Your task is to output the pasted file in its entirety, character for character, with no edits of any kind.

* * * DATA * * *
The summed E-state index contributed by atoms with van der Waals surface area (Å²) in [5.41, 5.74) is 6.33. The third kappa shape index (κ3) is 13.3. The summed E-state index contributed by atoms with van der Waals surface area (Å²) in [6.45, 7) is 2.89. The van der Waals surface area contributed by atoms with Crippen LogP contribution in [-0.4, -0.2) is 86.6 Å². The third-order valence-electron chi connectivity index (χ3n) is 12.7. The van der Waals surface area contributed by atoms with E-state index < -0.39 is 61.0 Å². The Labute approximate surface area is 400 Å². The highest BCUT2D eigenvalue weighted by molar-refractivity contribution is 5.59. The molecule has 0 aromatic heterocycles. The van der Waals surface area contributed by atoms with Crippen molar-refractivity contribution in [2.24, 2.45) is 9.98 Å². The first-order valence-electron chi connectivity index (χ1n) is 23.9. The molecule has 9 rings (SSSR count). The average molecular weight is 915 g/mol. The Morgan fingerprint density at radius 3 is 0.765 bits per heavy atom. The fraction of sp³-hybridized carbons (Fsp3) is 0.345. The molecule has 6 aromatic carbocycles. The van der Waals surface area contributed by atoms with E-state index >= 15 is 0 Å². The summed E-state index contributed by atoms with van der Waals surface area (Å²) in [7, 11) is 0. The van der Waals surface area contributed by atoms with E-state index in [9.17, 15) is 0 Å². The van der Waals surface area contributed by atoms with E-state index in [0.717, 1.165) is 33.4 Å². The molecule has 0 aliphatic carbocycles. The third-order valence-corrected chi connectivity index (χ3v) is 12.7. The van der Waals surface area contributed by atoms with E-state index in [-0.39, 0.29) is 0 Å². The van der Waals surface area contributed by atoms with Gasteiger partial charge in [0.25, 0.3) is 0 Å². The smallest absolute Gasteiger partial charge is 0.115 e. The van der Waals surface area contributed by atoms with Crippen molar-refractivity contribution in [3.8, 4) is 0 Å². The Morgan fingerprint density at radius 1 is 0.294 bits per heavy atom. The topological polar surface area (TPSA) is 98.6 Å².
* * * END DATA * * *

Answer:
The summed E-state index contributed by atoms with van der Waals surface area (Å²) in [5.41, 5.74) is 6.33. The third kappa shape index (κ3) is 13.3. The summed E-state index contributed by atoms with van der Waals surface area (Å²) in [6.45, 7) is 2.89. The van der Waals surface area contributed by atoms with Crippen LogP contribution in [-0.4, -0.2) is 86.6 Å². The third-order valence-electron chi connectivity index (χ3n) is 12.7. The van der Waals surface area contributed by atoms with E-state index < -0.39 is 61.0 Å². The Labute approximate surface area is 400 Å². The highest BCUT2D eigenvalue weighted by molar-refractivity contribution is 5.59. The molecule has 0 aromatic heterocycles. The van der Waals surface area contributed by atoms with Crippen molar-refractivity contribution in [2.24, 2.45) is 9.98 Å². The first-order valence-electron chi connectivity index (χ1n) is 23.9. The molecule has 9 rings (SSSR count). The average molecular weight is 915 g/mol. The Morgan fingerprint density at radius 3 is 0.765 bits per heavy atom. The fraction of sp³-hybridized carbons (Fsp3) is 0.345. The molecule has 6 aromatic carbocycles. The van der Waals surface area contributed by atoms with E-state index >= 15 is 0 Å². The summed E-state index contributed by atoms with van der Waals surface area (Å²) in [7, 11) is 0. The van der Waals surface area contributed by atoms with E-state index in [9.17, 15) is 0 Å². The van der Waals surface area contributed by atoms with E-state index in [0.717, 1.165) is 33.4 Å². The molecule has 0 aliphatic carbocycles. The third-order valence-corrected chi connectivity index (χ3v) is 12.7. The van der Waals surface area contributed by atoms with E-state index in [-0.39, 0.29) is 0 Å². The van der Waals surface area contributed by atoms with Gasteiger partial charge in [0.25, 0.3) is 0 Å². The smallest absolute Gasteiger partial charge is 0.115 e. The van der Waals surface area contributed by atoms with Crippen molar-refractivity contribution in [3.8, 4) is 0 Å². The Morgan fingerprint density at radius 1 is 0.294 bits per heavy atom. The topological polar surface area (TPSA) is 98.6 Å².